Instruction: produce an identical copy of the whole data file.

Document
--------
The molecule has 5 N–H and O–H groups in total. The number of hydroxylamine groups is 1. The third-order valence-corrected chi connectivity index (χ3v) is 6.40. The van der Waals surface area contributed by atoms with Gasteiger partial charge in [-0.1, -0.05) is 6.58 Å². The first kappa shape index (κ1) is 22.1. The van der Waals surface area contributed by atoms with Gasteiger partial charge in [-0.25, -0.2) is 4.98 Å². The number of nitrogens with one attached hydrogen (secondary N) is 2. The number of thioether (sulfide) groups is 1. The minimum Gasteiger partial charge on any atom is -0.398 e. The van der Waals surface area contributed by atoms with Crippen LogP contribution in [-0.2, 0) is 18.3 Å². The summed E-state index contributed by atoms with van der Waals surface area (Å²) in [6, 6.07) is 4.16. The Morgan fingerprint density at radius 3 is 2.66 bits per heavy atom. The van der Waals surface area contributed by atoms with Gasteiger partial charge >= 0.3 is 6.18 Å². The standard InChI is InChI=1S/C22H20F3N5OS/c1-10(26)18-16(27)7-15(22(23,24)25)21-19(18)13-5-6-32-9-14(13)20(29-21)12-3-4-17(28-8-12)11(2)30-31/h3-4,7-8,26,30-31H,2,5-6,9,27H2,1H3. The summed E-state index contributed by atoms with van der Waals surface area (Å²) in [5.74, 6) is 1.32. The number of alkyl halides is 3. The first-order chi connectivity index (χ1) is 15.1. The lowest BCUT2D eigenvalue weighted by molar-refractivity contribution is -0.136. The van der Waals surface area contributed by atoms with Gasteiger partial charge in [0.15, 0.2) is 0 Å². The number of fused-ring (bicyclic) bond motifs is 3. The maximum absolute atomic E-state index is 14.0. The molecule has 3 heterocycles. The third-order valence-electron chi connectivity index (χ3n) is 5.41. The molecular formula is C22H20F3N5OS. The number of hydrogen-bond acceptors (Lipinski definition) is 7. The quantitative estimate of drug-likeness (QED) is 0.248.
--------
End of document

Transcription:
The molecule has 5 N–H and O–H groups in total. The number of hydroxylamine groups is 1. The third-order valence-corrected chi connectivity index (χ3v) is 6.40. The van der Waals surface area contributed by atoms with Gasteiger partial charge in [-0.1, -0.05) is 6.58 Å². The first kappa shape index (κ1) is 22.1. The van der Waals surface area contributed by atoms with Gasteiger partial charge in [-0.25, -0.2) is 4.98 Å². The number of nitrogens with one attached hydrogen (secondary N) is 2. The number of thioether (sulfide) groups is 1. The minimum Gasteiger partial charge on any atom is -0.398 e. The van der Waals surface area contributed by atoms with Crippen LogP contribution in [-0.2, 0) is 18.3 Å². The summed E-state index contributed by atoms with van der Waals surface area (Å²) in [6, 6.07) is 4.16. The Morgan fingerprint density at radius 3 is 2.66 bits per heavy atom. The van der Waals surface area contributed by atoms with Gasteiger partial charge >= 0.3 is 6.18 Å². The standard InChI is InChI=1S/C22H20F3N5OS/c1-10(26)18-16(27)7-15(22(23,24)25)21-19(18)13-5-6-32-9-14(13)20(29-21)12-3-4-17(28-8-12)11(2)30-31/h3-4,7-8,26,30-31H,2,5-6,9,27H2,1H3. The summed E-state index contributed by atoms with van der Waals surface area (Å²) in [5.74, 6) is 1.32. The number of alkyl halides is 3. The first-order chi connectivity index (χ1) is 15.1. The lowest BCUT2D eigenvalue weighted by molar-refractivity contribution is -0.136. The van der Waals surface area contributed by atoms with Gasteiger partial charge in [0.15, 0.2) is 0 Å². The number of fused-ring (bicyclic) bond motifs is 3. The maximum absolute atomic E-state index is 14.0. The molecule has 3 heterocycles. The third-order valence-electron chi connectivity index (χ3n) is 5.41. The molecular formula is C22H20F3N5OS. The number of hydrogen-bond acceptors (Lipinski definition) is 7. The quantitative estimate of drug-likeness (QED) is 0.248.